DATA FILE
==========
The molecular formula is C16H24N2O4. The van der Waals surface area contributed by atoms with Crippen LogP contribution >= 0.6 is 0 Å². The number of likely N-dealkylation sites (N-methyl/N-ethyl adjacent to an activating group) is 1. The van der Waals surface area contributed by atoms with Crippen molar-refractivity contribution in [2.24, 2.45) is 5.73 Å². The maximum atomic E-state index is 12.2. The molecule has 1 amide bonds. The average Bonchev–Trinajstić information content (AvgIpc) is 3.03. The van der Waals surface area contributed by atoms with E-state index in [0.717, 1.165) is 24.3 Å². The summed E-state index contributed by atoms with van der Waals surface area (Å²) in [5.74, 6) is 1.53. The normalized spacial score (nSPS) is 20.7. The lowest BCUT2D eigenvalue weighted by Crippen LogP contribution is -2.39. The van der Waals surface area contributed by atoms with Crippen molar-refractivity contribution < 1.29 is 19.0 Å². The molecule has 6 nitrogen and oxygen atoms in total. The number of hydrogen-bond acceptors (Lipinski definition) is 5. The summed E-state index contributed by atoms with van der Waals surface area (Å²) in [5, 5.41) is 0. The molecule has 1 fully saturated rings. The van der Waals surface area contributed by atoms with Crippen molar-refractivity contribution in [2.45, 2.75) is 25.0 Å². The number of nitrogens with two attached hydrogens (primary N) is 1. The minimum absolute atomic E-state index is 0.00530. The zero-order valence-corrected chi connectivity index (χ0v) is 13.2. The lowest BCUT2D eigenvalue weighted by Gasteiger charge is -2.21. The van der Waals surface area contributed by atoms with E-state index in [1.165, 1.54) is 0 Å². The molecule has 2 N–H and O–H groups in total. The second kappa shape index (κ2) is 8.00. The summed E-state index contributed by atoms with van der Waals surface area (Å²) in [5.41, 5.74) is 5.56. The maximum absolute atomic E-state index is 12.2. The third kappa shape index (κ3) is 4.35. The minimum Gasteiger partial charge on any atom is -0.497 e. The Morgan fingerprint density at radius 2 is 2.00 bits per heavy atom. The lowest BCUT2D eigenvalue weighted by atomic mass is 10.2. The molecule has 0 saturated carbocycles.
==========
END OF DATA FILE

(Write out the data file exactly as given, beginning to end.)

The molecular formula is C16H24N2O4. The van der Waals surface area contributed by atoms with Crippen LogP contribution >= 0.6 is 0 Å². The number of likely N-dealkylation sites (N-methyl/N-ethyl adjacent to an activating group) is 1. The van der Waals surface area contributed by atoms with Crippen molar-refractivity contribution in [2.24, 2.45) is 5.73 Å². The maximum atomic E-state index is 12.2. The molecule has 1 amide bonds. The average Bonchev–Trinajstić information content (AvgIpc) is 3.03. The van der Waals surface area contributed by atoms with E-state index in [0.717, 1.165) is 24.3 Å². The summed E-state index contributed by atoms with van der Waals surface area (Å²) in [5.74, 6) is 1.53. The normalized spacial score (nSPS) is 20.7. The lowest BCUT2D eigenvalue weighted by Crippen LogP contribution is -2.39. The van der Waals surface area contributed by atoms with Crippen molar-refractivity contribution < 1.29 is 19.0 Å². The molecule has 6 nitrogen and oxygen atoms in total. The number of hydrogen-bond acceptors (Lipinski definition) is 5. The summed E-state index contributed by atoms with van der Waals surface area (Å²) in [5, 5.41) is 0. The molecule has 1 fully saturated rings. The van der Waals surface area contributed by atoms with Crippen molar-refractivity contribution in [2.45, 2.75) is 25.0 Å². The number of nitrogens with two attached hydrogens (primary N) is 1. The minimum absolute atomic E-state index is 0.00530. The zero-order valence-corrected chi connectivity index (χ0v) is 13.2. The lowest BCUT2D eigenvalue weighted by Gasteiger charge is -2.21. The van der Waals surface area contributed by atoms with E-state index in [1.165, 1.54) is 0 Å². The molecule has 2 N–H and O–H groups in total. The second kappa shape index (κ2) is 8.00. The summed E-state index contributed by atoms with van der Waals surface area (Å²) in [5.41, 5.74) is 5.56. The maximum absolute atomic E-state index is 12.2. The third kappa shape index (κ3) is 4.35. The minimum Gasteiger partial charge on any atom is -0.497 e. The Morgan fingerprint density at radius 2 is 2.00 bits per heavy atom. The lowest BCUT2D eigenvalue weighted by atomic mass is 10.2. The molecule has 0 saturated carbocycles.